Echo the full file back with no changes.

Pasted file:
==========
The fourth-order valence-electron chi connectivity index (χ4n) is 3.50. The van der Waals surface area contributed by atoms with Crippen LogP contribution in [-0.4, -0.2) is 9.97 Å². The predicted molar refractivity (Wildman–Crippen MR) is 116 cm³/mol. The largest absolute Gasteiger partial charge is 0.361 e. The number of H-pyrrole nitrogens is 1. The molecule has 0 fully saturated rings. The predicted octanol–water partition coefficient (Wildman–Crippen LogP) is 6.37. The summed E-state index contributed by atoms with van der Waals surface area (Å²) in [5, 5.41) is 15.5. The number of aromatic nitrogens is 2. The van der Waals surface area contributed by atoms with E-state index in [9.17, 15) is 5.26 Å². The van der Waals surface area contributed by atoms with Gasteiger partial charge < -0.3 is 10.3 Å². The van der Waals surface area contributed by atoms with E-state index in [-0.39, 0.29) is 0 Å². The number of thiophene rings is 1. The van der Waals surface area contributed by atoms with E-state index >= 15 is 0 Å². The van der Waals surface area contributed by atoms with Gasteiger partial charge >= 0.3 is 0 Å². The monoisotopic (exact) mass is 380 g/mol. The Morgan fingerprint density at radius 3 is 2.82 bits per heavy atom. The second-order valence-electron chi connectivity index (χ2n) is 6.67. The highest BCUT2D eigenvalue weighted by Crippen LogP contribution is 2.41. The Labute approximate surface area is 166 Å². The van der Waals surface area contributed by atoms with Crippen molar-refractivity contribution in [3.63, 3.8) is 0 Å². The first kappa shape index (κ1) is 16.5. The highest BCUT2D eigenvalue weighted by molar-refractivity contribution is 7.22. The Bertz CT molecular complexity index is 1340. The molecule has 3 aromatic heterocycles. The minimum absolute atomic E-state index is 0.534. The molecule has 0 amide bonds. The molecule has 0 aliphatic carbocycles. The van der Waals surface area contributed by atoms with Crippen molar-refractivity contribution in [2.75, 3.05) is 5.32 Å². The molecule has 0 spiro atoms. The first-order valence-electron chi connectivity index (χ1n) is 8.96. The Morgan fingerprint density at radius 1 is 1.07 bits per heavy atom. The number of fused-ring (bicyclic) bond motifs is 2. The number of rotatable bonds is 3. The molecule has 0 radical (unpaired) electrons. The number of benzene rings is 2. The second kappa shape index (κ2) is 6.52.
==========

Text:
The fourth-order valence-electron chi connectivity index (χ4n) is 3.50. The van der Waals surface area contributed by atoms with Crippen LogP contribution in [-0.4, -0.2) is 9.97 Å². The predicted molar refractivity (Wildman–Crippen MR) is 116 cm³/mol. The largest absolute Gasteiger partial charge is 0.361 e. The number of H-pyrrole nitrogens is 1. The molecule has 0 fully saturated rings. The predicted octanol–water partition coefficient (Wildman–Crippen LogP) is 6.37. The summed E-state index contributed by atoms with van der Waals surface area (Å²) in [5, 5.41) is 15.5. The number of aromatic nitrogens is 2. The van der Waals surface area contributed by atoms with E-state index in [9.17, 15) is 5.26 Å². The van der Waals surface area contributed by atoms with Gasteiger partial charge < -0.3 is 10.3 Å². The van der Waals surface area contributed by atoms with E-state index in [-0.39, 0.29) is 0 Å². The number of thiophene rings is 1. The van der Waals surface area contributed by atoms with E-state index >= 15 is 0 Å². The van der Waals surface area contributed by atoms with Gasteiger partial charge >= 0.3 is 0 Å². The monoisotopic (exact) mass is 380 g/mol. The Morgan fingerprint density at radius 3 is 2.82 bits per heavy atom. The second-order valence-electron chi connectivity index (χ2n) is 6.67. The highest BCUT2D eigenvalue weighted by Crippen LogP contribution is 2.41. The Labute approximate surface area is 166 Å². The van der Waals surface area contributed by atoms with Crippen molar-refractivity contribution in [3.63, 3.8) is 0 Å². The first kappa shape index (κ1) is 16.5. The highest BCUT2D eigenvalue weighted by molar-refractivity contribution is 7.22. The Bertz CT molecular complexity index is 1340. The molecule has 3 aromatic heterocycles. The minimum absolute atomic E-state index is 0.534. The molecule has 0 amide bonds. The molecule has 0 aliphatic carbocycles. The van der Waals surface area contributed by atoms with Crippen molar-refractivity contribution in [2.75, 3.05) is 5.32 Å². The molecule has 0 spiro atoms. The first-order valence-electron chi connectivity index (χ1n) is 8.96. The Morgan fingerprint density at radius 1 is 1.07 bits per heavy atom. The number of fused-ring (bicyclic) bond motifs is 2. The number of rotatable bonds is 3. The molecule has 0 radical (unpaired) electrons. The number of benzene rings is 2. The second kappa shape index (κ2) is 6.52.